Analysis: Under pressure, U.N. nuclear body seeks safety role

By Fredrik Dahl

VIENNA (Reuters) – The U.N. atomic agency may lack the diplomatic muscle to lead the world’s response to Japan’s nuclear crisis — a weakness exposed by a French initiative on Thursday to launch a global review of industry rules.

Just a day after the International Atomic Energy Agency (IAEA) said it would host a ministerial conference in June on strengthening global nuclear safety, France went one better by announcing plans for its own meeting on the issue in May.

Declaring it would lay the groundwork for the IAEA meeting on June 20-24, French President Nicolas Sarkozy said he wanted G20 nuclear industry officials to hold talks in Paris to “define international nuclear safety standards.”

It underlined the fact that it is national authorities — not the Vienna-based IAEA — which are mainly responsible for safety related to the operation of atomic power plants.

But one European diplomat in the Austrian capital said the U.N. body, not the Group of 20 leading economies, should be where such issues are hammered out because it groups more than 150 member states.

“There is a danger that it will damage the IAEA’s ability to deal with these issues. I suspect that this will not be appreciated on the 28th floor,” he said, referring to the office of IAEA Director General Yukiya Amano.

Japan’s emergency at its crippled Fukushima power plant — which is showing little sign of being brought under control — has put the spotlight on how the U.N. agency is equipped to handle an accident with possible cross-border implications.

Amano this week said there must be “robust follow-up” work in ensuring that lessons were learnt from the disaster and that the IAEA was the best place for this.


But the U.N. body does not have the ability to enforce the safety recommendations it issues — unlike its powers to curb possible atomic weapons proliferation, where it takes the lead role in monitoring countries like Iran that some Western countries accuse of seeking a nuclear bomb.

It would need to tread a fine line in being seen to take action to ensure no repeat of one of the world’s worst nuclear accidents — but without stepping on the toes of governments, wary of ceding national powers in regulating a strategic sector.

“Of course, you can always strengthen the agency in its function as an adviser,” one Western envoy said.

But “for traditional sovereignty reasons” many countries would want to remain responsible for safety issues, he said.

Other Western diplomats said countries aspiring to build nuclear power plants could be especially resistant to a stricter IAEA safety regime as they would fear it may limit their plans. Any enhanced safety mission for the agency may also raise questions from anti-nuclear activists and other critics, in view of its mandate to promote the safe and peaceful use of the atom.

The IAEA “obviously is close to the industry and I think that in itself makes them unsuitable to play this role,” said Rianne Teule, a nuclear expert at Greenpeace International.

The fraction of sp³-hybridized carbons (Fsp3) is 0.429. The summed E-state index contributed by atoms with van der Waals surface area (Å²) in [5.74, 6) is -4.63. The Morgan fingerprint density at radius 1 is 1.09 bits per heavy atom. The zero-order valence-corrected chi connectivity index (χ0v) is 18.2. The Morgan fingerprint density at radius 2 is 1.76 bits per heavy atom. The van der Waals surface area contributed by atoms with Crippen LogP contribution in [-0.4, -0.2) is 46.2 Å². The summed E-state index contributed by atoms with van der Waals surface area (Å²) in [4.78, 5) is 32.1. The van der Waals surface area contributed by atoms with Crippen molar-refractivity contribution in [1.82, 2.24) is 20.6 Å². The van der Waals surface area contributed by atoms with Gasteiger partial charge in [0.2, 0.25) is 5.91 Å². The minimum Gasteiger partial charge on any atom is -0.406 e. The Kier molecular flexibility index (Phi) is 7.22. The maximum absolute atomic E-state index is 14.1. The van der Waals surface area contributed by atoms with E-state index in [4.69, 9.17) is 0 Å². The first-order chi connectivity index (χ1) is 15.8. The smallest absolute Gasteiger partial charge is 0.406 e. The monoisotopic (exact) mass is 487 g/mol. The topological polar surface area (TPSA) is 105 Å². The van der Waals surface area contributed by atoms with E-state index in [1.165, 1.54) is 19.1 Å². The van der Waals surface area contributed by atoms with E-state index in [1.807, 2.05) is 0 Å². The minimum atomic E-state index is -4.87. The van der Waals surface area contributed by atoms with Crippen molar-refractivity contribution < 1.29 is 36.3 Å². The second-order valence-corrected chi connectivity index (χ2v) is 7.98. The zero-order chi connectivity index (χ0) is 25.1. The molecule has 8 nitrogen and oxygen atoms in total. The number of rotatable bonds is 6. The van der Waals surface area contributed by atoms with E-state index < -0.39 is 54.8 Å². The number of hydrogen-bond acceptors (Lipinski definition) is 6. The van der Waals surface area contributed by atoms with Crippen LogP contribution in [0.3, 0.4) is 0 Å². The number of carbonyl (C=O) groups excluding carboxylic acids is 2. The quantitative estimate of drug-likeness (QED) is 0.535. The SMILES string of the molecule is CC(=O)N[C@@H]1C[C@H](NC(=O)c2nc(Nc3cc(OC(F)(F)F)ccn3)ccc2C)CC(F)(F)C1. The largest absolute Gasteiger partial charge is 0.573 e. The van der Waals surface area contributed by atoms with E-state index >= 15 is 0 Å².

In the first few days after the massive March 11 earthquake and tsunami that severely damaged the Fukushima plant, the IAEA faced criticism for failing to provide fast information to its members and the public about the situation.

“While the IAEA has stated that it was hampered by lack of official information from Japan, this has nonetheless prompted analysts to question the efficacy of the agency,” former senior IAEA official Olli Heinonen said.

Heinonen, who is now at Harvard University, said the accident “should be a wake-up call to re-evaluate and strengthen the role of the IAEA” in boosting nuclear safety.


But Malcolm Grimston, a senior research fellow at Imperial College in London, warned that handing greater authority to an agency like the IAEA could create two separate safety regimes.

“I don’t think you can impose a healthy safety culture from an international body. That needs to be home-grown,” he said.

Amano, a technocrat whose low-key demeanor contrasts with his more outspoken predecessor Mohamed ElBaradei, insisted last week that the IAEA was no “nuclear safety watchdog” and that it was member states which were responsible for such issues.

But he later made clear his determination for the IAEA to play a key role in efforts to draw wider lessons from the Fukishima accident, announcing the high-level meeting in June.

“I firmly believe that the IAEA is the best venue for follow-up on the Fukushima accident. We have the necessary expertise, extensive membership and can ensure transparency,” said Amano, a Japanese national.

He acknowledged, however, that it could be difficult to make IAEA safety standards obligatory.

Grimston said an enhanced IAEA safety role could muddy accountability and lead to disputes over international law.

“Can you imagine how the Iranians might respond to a critical report on Bushehr from an American-led IAEA team?” he said, referring to the Islamic state’s first and much-delayed atomic power plant.

(Additional reporting by Sylvia Westall; Editing by Mark Trevelyan)

Analysis: Under pressure, U.N. nuclear body seeks safety role